Part of a payment instruction is information facilitating reconciliation of the payment on the side of the receiving party such as the name of the payer or the reason for payment. The SEPA Schemes require such information to be provided using Latin characters, unless banks agree to accept other characters as well (German "Umlaute", for example). (For background information on this subject refer to the article "It's all Greek to You? SEPA payment instruments will support all SEPA languages" published in issue 3 of this Newsletter). To allow unrestricted communication between bank customers (and their banks) across 32 SEPA countries, the EPC has developed - based on ISO and UNICODE character set standards - an extended character set solution that will support the use of any characters existing in the SEPA languages. Following public consultation the Plenary approved publication of a conversion table complemented by a best practices document as an optional recommended tool for dealing with the issue. The aim is to have a consistent way of handling an extended character set catering for SEPA national language requirements to minimise any related rejects and other return transactions. Links to the "SEPA Requirements for an Extended Character Set (UNICODE Subset) Best Practices" and the "Recommendation how to convert not authorised Unicode-characters in a SEPA transaction" (conversion table) are included below.
EPC suggestions on EU White Paper on Professional Cross-border Transportation of Euro Cash by Road between Member States in the Euro Area
The European Commission intends to introduce a proposal for a Regulation on cross-border euro cash transport by road during the second quarter of 2010. The Plenary endorsed a set of principles developed with a view to ensure greatest possible effectiveness of legislation in this matter. For detailed information on this set of principles refer to the article "The Road Show. EC expected to harmonise rules for cross-border cash transport by road" in this Newsletter.
EPC White Paper on mobile payments
Mobile phones have achieved full market penetration and rich service levels throughout the EU, making the mobile channel an ideal launch pad for SEPA payment instruments. The EPC is therefore developing the mobile channel as an initiation channel for SEPA payments. To achieve a common understanding on mobile payments amongst all market participants and to publicise the specific activities of the EPC in this context, the Plenary endorsed the release of the "EPC White Paper on mobile payments" for consultation. For detailed information on this white paper refer to the article "SEPA to go. EPC White Paper on mobile payments: consultation is going on now" in this Newsletter.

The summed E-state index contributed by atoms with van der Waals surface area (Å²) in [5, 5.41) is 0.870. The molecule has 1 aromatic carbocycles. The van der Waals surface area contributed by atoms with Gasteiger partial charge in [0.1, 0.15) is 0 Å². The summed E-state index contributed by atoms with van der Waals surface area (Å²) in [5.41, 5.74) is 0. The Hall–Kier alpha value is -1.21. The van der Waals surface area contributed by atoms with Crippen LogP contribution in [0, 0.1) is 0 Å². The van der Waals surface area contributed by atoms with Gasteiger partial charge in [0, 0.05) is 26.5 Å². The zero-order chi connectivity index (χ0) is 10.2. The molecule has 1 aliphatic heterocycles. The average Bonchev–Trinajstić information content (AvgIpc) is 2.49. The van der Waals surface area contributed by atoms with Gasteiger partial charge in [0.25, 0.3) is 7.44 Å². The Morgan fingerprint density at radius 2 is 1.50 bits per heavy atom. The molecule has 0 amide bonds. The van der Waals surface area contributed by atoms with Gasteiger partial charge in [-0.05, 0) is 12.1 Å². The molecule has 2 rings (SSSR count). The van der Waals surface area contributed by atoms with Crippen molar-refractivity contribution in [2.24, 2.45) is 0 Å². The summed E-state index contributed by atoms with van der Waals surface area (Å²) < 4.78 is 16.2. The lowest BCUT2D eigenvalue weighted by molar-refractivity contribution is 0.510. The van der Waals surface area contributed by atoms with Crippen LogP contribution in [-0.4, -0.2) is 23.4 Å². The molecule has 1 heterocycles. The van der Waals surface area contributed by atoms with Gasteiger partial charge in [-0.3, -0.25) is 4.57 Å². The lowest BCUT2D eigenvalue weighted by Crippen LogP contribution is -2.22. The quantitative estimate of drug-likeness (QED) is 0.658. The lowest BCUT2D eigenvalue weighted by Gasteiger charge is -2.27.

SEPA Payment Schemes Working Group: change of chairmanship
The Plenary expressed its appreciation for the contributions of Christian Westerhaus to the EPC as Chair of the EPC SEPA Payment Schemes Working Group. Christian Westerhaus served as an EPC office holder since 2004. As he leaves the EPC due to other commitments the Plenary elected Javier Santamaria as new Chair of the SPS WG.
Gerard Hartsink is the Chair of the EPC.
Other articles in this issue
28.01.10 SEPA Scheme Change Management Cycle 2010 - Suggestions for changes must reach the EPC by end February 2010 By Herman Segers 28.01.10 The EPC Shortcut Series: continued - Three new EPC publications highlight key concepts of a SEPA for Cards By Meral Ruesing 28.01.10 PSD in Practice - Discrepancies in national transposition pose a challenge to banks By Ruth Wandhöfer 28.01.10 Expectations are promising (and Patience is a Virtue) - Results of the Second Annual Progress Report on the state of SEPA migration in 2009 By Zuzana Kalivodova and Gerd Heinen 28.01.10 Clarity and Incentives needed - ECOFIN conclusions of December 2009 on setting an end date for migration to SEPA By Gerard Hartsink 28.01.10 Facing the Facts in January 2010 - The EPC Newsletter tracks the progress of SEPA implementation By Herman Segers 28.01.10 The Road Show - EC expected to harmonise rules for cross-border cash transport by road By Leonor Machado 28.01.10 Everybody loves E!*** - The role of the EPC in the creation of e-SEPA By Gerard Hartsink 28.01.10 Food for Thought - The EC Expert Group on e-Invoicing Final Report By Charles Bryant 28.01.10 The big Picture - Dematerialisation of business processes - in payments and beyond By Peter Potgieser 28.01.10 SEPA Survey 2009: Corporate Readiness on the Rise - The findings confirm that early movers have everything to gain By Eddy Ouwendijk and Joris Barbas 28.01.10 Nowhere to go but forward - How to create momentum for the SEPA programme By Javier Santamaría 28.01.10 SEPA to go - EPC White Paper on mobile payments: consultation is going on now By Dag-Inge Flatraaker 28.01.10 Optional SEPA Direct Debit Scheme in the Pipeline - Additional SDD Fixed Amount Scheme provides maximum planning security to consumers and billers By Javier Santamaría
If you would like to comment on this article, please identify yourself with your first and last name. Please note that your name will appear next to your comment. Email addresses will not be published. Please note that by accessing or contributing to the discussion you agree to abide by the EPC Newsletter Terms and Conditions, so please read them carefully before doing so.